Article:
Pregnant people can experience epigastric pain due to a variety of causes, some of which do not involve the pregnancy at all. However, some causes involve Trusted Source PubMed Central Highly respected database from the National Institutes of Health Go to source the physiological, hormonal, respiratory, and circulatory changes the body goes through during pregnancy.

Contact a doctor if your pain becomes severe, you notice blood loss, or you are concerned in any way about your pain.

Learn more about when to go to the doctor when you are pregnant here.

Side effects of medications

Some medications can cause epigastric pain. These include nonsteroidal anti-inflammatory drugs (NSAIDs), such as:

  • ibuprofen
  • aspirin
  • naproxen

Other causes of epigastric pain

Epigastric pain may have other causes, including:

  • Barrett’s esophagus, which causes cellular changes in the esophagus that may lead to esophageal cancer
  • esophagitis, or inflammation of the esophagus
  • gallstones or gallbladder disease
  • hiatal hernia, which is the protrusion of the stomach into the chest through a hole in the diaphragm
  • cancer, such as pancreatic, stomach, or esophageal cancer
  • pancreatitis, or inflammation of the pancreas, in which epigastric pain may radiate to the back
  • peptic ulcer or perforated peptic ulcer, resulting in stomach bleeding or an intestinal ulcer

Urgent or life threatening causes of epigastric pain

In some cases, epigastric pain may be a symptom of a serious or life threatening condition that should be immediately evaluated in an emergency setting. These include:

When should you contact a doctor for epigastric pain?

It is important to see a doctor for epigastric pain if it is severe, occurs suddenly, or is mild but lasts for more than a few days. You should also see a doctor if you experience epigastric pain frequently or it is impacting your quality of life.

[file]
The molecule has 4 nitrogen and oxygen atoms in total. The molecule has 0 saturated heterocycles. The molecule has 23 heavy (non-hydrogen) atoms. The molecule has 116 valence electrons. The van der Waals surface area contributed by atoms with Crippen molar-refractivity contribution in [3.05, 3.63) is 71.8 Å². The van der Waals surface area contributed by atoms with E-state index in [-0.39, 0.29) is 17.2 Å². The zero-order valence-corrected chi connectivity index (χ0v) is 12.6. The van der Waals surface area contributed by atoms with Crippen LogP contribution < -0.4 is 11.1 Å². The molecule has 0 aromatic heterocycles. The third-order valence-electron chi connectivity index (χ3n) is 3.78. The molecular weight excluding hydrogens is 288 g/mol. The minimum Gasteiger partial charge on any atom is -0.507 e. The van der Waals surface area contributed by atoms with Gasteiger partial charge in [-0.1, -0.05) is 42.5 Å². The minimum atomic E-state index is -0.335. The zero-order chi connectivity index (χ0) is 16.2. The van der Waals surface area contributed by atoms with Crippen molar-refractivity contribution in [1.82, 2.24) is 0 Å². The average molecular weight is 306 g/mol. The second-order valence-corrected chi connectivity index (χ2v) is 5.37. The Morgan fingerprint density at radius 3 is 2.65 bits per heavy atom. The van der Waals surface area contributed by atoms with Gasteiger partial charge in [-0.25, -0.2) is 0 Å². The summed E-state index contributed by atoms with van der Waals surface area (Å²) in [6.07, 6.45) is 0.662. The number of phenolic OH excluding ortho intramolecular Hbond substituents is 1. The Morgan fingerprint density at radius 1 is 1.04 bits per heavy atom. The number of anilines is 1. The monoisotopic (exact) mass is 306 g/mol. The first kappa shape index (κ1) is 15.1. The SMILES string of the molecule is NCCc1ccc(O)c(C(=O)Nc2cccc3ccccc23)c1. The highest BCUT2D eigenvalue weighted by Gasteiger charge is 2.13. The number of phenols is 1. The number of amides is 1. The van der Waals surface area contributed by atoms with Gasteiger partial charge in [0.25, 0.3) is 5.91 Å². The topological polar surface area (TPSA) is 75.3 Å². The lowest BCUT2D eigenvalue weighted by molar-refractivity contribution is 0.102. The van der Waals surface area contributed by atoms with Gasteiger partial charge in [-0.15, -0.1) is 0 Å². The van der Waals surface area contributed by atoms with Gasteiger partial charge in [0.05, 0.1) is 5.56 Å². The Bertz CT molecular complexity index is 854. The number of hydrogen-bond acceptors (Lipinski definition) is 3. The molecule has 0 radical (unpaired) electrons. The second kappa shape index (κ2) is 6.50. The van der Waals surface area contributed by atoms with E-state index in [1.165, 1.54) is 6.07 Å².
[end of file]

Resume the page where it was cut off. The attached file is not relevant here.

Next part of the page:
Contact a doctor promptly if you have upper abdominal pain along with abdominal swelling or distention.

Although most cases are not serious, epigastric pain can be caused by life threatening conditions. Seek medical care right away or call 911 if epigastric pain occurs with any of these life threatening symptoms:

  • chest pain or pressure
  • radiating pain down your shoulder and arm
  • respiratory or breathing problems
  • vomiting blood 

How might doctors diagnose epigastric pain?

If you see a healthcare professional for epigastric pain, they will review your symptoms and medical history. Along with an exam of your heart and lungs, the doctor will look at and feel your abdomen for possible abnormalities, bruising, masses, painful areas, and gas or fluid. Your clinician may also listen to your abdomen with a stethoscope for bowel sounds and blood flow through the aorta.

Preparing for your appointment

Questions for diagnosing the cause of epigastric pain

To diagnose your condition, your doctor or licensed healthcare clinician will ask you several questions related to your epigastric pain, including:

  • Where precisely do you feel the pain?
  • How long have you felt epigastric pain?
  • Are there certain times your epigastric pain is more severe?
  • Are you lactose intolerant?
  • Do you have angina or any other heart problems?
  • Do you have any other symptoms?
  • What medications are you taking?

How is epigastric pain treated?

Epigastric pain treatment depends on the cause. Treatments may include home remedies, OTC and prescribed medications, and medical procedures or surgery.

For epigastric abdominal pain related to infection, a doctor will prescribe antibiotics if bacteria are the cause. Surgery or endoscopic procedures may be necessary for some causes of epigastric pain, such as hiatal hernia, esophagitis, gallbladder disease, and gastric ulcer.

Most cases of epigastric pain are related to the digestive system.

Home remedies for digestion-related causes of epigastric pain

For epigastric pain due to common conditions such as indigestion and acid reflux, you can try to:

  • Avoid carbonated drinks as well as coffee and alcohol.
  • Avoid spicy, greasy, and acidic foods
  • Drink water with baking soda (1 teaspoon for 8 ounces of water).
  • Drink ginger root steeped in hot water or tea (let cool slightly before drinking) for nausea.
  • Eat small, healthy meals several times a day.
  • Lie on your left side, which helps prevent reflux and helps you pass gas.
  • Rest with your upper body elevated, which helps prevent reflux.


Epigastric pain is not a serious symptom on its own. It is most commonly the result of indigestion or acid reflux. However, if it occurs with other life threatening symptoms, it may be a sign of a condition that should receive immediate medical treatment.

Seek immediate medical care if you or someone you are with experiences epigastric pain along with life threatening symptoms, such as severe breathing problems, chest pain, pressure or tightness, or vomiting blood or black material.

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Medical Reviewer: Cynthia Taylor Chavoustie, MPAS, PA-C
Last Review Date: 2022 Apr 29